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Sophie in‘t Veld, EP rapporteur on the PNR agreement between the EU and Canada says there may be wide-ranging consequences following the EU Court of Justice’s landmark ruling.

Sophie in‘t Veld (ALDE, NL) sharply criticised the European Commission and Member States for clinging to “a flawed deal“ and said the ruling by the court could impact other agreements between the EU and third countries.

 

Her comment comes after the European Court rejected the agreement between Canada and the EU to swap passenger names, travel dates, itineraries and contact details for security purposes.

 

The European Court of Justice found that this was contrary to EU law and violated privacy and data protection rules.

 

Sophie in‘t Veld MEP, Parliament´s rapporteur on the legislation said:  

 

“Two and a half years after the European Parliament raised serious concerns, the Court has made it crystal clear that the EU-Canada agreement cannot be adopted in its current form. The agreement provides insufficient protection and safeguards for Europeans. The use of personal data is not rejected as such, but sensitive data relating to, for example, religious beliefs, cannot be collected without suspicion. Additionally, the data cannot be accessed without judicial authorisation and has to be deleted after the passenger has left Canadian territory.”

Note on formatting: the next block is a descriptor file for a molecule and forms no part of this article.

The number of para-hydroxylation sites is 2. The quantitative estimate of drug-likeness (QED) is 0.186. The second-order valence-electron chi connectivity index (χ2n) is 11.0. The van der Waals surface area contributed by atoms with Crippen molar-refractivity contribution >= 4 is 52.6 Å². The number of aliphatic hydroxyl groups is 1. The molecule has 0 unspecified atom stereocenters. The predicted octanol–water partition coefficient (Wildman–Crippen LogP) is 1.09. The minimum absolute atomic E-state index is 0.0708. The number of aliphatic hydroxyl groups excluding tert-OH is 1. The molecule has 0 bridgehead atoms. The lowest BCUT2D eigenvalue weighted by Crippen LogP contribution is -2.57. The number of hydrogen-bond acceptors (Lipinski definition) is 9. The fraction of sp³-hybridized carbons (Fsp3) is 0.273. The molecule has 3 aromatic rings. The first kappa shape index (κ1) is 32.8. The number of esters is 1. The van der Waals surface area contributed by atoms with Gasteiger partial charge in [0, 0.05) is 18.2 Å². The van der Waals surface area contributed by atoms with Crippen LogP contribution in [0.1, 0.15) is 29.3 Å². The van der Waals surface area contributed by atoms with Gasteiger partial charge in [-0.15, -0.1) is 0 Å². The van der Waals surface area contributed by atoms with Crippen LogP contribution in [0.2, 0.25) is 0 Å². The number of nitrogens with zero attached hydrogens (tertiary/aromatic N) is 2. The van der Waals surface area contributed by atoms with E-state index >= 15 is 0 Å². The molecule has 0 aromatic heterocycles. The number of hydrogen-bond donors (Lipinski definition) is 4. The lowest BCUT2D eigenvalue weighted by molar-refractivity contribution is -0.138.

"The European Commission and national governments have stubbornly continued to hold on to a flawed agreement, which is deeply regrettable. The European Commission must now go back to the negotiating table."

 

"Today´s ruling may have far-reaching consequences. The EU PNR Directive and similar arrangements with the United States on PNR and bank data sharing (SWIFT) could face challenges. Liberals and Democrats have long criticised legislation that allows for authorities to sift through bulk information without due cause and judicial authorisation. Today's ruling shows that anti-terror laws are all too often made in haste, but are then unable to pass judicial review. Privacy rules and fighting terrorism do not have to contradict one another, but laws must be made with due observance of European standards and values."

 

The European Union and Canada negotiated the deal in 2014m but the European Parliamentm which debated the issue fiercely - asked for the ECJ's views on the agreement.